Why You Shouldn’t Wait to Look or Feel “Sick Enough” to Get Help
Have you ever struggled with the idea that you’re not “sick enough” to ask for help?
Have you felt you weren’t “skinny enough” to consider yourself sick?
Have you believed others were more deserving or worthy of support than you, so you just stayed quiet?
This is such a common experience in recovery. So many people feel shame around asking for help, or convince themselves they don’t look or feel “sick enough” to be in need of support.
The scary reality is this: so many people’s experiences don’t adhere to our expectations of what an eating disorder or disordered eating “should” look like.
Furthermore, delaying getting help is holding you back from recovery, and making your journey to healing much longer and more challenging than it should be.
Eating disorders don’t necessarily involve weight loss, or require any physical symptoms for diagnosis. This means there won’t be a time when you suddenly look in the mirror and realise, “Okay, I’m sick, I need to get help now.”
In fact, your body could be telling a very different story to the lies your eating disorder voice is telling you. You may say to yourself and the world that “you’re fine” but underneath it all you know that food, exercise and body image are affecting your life in a negative way, and that’s reason enough to ask for help.
The problem you may encounter is this: what if my symptoms don’t perfectly fit a certain diagnosis? Can I still get help and do I still deserve it?
The answer is yes.
There are lesser known eating disorders and disordered eating conditions that require just as much attention, such as:
- Other Specified Feeding and Eating Disorders (OSFED), which include atypical anorexia, bulimia and binge eating disorder of low frequency/limited duration, purging disorder and night eating syndrome. You can read more about each of these conditions by clicking here.
- Orthorexia: though currently not recognised as an eating disorder, Orthorexia Nervosa is an unsafe obsession with eating only healthy or “pure” foods, to the point where it interferes with your daily life. Again, this obsession with being “healthy” often doesn’t entail weight loss or below-average body weight, but instead causes significant psychological distress and can result in malnutrition of particular nutrients.
Whether you feel you fit into one of the categories above or not, and whether you get formally diagnosed or not, it’s important to seek support if you feel your relationship with food, exercise and your body image could use some work.
I know it’s a scary step, but delaying or ignoring the problem doesn’t make it go away.
So why should you seek early intervention and help, ASAP?
There are significant physical and emotional benefits to beginning your recovery journey as early as possible. In fact, the earlier you get help, the quicker and simpler your recovery journey may be. Here are some of the positive outcomes from early intervention:
1. Recovery becomes potentially easier and quicker.
Think about it, the further down a path you go, the longer the journey to get back to where you began.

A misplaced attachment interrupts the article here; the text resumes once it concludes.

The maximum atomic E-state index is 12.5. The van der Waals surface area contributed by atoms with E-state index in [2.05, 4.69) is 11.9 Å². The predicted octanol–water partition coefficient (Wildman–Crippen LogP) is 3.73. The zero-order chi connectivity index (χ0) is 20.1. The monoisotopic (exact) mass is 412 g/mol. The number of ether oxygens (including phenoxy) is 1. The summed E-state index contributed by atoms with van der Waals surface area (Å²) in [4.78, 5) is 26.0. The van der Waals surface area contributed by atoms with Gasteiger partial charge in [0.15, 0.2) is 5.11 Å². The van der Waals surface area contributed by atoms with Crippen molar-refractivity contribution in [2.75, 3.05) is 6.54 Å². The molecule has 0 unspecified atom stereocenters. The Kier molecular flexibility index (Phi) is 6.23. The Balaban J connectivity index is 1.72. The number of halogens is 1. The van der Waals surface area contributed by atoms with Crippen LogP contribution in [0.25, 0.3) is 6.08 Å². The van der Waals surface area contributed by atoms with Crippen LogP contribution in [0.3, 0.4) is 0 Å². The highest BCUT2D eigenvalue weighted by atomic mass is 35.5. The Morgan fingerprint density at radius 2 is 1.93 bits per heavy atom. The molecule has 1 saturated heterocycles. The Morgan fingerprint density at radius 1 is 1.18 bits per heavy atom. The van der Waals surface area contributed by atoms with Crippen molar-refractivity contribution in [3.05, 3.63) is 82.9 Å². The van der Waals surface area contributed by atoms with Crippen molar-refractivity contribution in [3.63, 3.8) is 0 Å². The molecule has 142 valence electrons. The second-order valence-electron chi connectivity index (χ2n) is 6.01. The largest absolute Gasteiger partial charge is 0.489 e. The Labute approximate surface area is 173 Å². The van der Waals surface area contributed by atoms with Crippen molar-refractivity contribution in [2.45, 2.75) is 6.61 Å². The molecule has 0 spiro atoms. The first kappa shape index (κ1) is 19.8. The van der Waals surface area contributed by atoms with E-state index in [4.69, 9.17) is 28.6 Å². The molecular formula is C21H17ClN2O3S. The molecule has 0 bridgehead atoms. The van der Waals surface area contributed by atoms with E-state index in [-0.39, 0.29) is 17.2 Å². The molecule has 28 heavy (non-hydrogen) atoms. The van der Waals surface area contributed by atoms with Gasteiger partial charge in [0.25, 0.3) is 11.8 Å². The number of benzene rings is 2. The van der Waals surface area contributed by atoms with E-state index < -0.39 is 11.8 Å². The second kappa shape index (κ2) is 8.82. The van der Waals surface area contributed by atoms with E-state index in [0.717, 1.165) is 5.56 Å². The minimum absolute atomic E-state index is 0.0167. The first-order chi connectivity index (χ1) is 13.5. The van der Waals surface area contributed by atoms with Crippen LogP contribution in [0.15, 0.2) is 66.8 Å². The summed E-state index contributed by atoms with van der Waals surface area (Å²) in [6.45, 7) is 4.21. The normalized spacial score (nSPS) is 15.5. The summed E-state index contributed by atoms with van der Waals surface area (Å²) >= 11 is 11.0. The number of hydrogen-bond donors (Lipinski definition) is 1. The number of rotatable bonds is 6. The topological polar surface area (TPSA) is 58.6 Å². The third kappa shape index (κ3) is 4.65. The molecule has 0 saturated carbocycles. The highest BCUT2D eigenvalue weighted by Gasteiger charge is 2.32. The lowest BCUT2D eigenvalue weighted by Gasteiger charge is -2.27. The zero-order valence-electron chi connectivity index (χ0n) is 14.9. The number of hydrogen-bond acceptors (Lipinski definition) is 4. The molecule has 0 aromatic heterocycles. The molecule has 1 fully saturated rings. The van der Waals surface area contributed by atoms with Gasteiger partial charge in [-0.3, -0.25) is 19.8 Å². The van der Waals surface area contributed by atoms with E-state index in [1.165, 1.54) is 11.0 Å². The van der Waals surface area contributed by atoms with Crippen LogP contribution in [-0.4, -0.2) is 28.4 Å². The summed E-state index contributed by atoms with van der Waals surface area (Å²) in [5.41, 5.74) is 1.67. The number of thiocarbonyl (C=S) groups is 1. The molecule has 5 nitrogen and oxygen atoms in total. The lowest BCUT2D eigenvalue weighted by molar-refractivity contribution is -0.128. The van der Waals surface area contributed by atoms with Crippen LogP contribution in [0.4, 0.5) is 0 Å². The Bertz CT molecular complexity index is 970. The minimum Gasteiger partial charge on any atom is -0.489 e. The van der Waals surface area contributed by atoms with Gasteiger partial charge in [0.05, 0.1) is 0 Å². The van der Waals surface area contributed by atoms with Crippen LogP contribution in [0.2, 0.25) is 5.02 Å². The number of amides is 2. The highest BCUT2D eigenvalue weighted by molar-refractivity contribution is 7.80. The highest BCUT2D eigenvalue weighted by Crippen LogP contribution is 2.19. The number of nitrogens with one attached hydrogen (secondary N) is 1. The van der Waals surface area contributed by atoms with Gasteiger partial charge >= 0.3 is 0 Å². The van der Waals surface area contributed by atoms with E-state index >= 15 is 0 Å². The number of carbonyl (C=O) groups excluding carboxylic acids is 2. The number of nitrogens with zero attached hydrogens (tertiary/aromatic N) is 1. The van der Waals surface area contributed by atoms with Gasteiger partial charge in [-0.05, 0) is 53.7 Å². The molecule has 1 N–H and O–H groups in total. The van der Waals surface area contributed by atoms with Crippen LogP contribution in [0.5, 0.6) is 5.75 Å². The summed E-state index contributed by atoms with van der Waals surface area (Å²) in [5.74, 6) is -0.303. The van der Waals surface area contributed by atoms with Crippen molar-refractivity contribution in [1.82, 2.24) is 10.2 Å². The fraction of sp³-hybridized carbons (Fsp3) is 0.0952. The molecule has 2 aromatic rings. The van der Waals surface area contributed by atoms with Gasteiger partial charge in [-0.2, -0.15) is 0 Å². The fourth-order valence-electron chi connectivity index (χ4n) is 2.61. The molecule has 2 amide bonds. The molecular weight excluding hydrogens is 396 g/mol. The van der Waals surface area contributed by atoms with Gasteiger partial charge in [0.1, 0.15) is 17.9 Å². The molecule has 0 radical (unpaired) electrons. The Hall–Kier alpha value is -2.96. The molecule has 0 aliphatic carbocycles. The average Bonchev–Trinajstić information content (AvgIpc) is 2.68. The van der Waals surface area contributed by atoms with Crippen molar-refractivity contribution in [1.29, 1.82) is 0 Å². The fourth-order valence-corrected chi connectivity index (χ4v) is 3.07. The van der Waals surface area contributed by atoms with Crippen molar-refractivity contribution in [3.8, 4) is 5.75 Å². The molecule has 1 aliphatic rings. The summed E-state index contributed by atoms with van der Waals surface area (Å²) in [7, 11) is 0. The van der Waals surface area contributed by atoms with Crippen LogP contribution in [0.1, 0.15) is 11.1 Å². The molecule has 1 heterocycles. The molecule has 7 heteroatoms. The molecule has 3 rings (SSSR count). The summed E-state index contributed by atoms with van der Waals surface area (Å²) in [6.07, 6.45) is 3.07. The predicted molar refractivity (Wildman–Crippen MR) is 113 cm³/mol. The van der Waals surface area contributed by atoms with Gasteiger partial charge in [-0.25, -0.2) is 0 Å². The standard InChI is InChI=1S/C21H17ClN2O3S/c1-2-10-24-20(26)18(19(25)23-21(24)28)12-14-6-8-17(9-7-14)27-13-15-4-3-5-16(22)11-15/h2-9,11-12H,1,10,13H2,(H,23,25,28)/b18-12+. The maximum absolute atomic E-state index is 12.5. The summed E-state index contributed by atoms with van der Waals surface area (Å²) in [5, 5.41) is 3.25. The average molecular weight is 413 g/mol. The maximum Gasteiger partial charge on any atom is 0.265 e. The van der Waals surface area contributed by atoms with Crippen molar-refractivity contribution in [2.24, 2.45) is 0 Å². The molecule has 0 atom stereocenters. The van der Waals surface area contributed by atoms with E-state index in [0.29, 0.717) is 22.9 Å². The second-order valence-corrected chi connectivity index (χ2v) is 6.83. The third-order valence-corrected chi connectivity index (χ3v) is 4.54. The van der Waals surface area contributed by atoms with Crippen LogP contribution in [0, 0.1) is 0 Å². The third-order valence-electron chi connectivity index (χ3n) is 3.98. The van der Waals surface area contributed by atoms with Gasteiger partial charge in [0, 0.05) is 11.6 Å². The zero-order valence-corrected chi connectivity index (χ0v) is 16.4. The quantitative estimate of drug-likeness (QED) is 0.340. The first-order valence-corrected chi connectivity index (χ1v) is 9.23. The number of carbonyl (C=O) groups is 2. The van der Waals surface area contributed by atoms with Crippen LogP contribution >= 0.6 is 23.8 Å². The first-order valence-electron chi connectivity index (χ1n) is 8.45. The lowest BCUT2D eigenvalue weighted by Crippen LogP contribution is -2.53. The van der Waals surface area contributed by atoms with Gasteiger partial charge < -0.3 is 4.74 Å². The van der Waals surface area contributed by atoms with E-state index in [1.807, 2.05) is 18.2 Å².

By actively seeking help for your disordered habits, you’re acknowledging you’re struggling. You’re asking for help, and accepting it. Only then can your recovery journey begin.
The sooner you acknowledge the situation for what it is, and commit to your recovery journey, the sooner you can start to heal and undo the damage your eating disorder has caused. You can begin to rewrite the narrative which has convinced you “you’re not good enough” as you are. You can fight against and overcome your food fears, and work towards achieving a life of freedom and joy. A life without your every thought being consumed by food and exercise – imagine what that would feel like?
Conversely, the longer you allow the negative behaviours and thought patterns to continue, the more your brain’s neural pathways solidify these habits – meaning your brain becomes harder and harder to rewire with time.
The earlier you work on contradicting these thoughts and establishing new behaviours, the more easily you’re able to use the neuroplasticity of your brain to form new neural connections, which gives you the chance to form more positive thought patterns, and to broaden your world once more beyond food and exercise!
2. You can avoid some of the isolating effects of eating disorders.
Eating disorders often lead to isolation from those you love – whether it’s intentional or not. There are so many reasons people isolate themselves from friends and family during these times. These include:
- An intense fear of being scrutinised, judged or even noticed by friends and family for your eating habits
- A paranoia around being in food-related scenarios with others
- Not wanting to be offered help
- Shame for your habits and thoughts
- Feeling misunderstood, or as though no one can relate to what you’re going through.
In fact, the eating disorder voice in your head often convinces you that you’re safer and better off on your own, leading you to seek further isolation. In doing so, you’re protecting the eating disorder and strengthening its hold on you, worsening the feelings of isolation yet again. It’s a vicious cycle.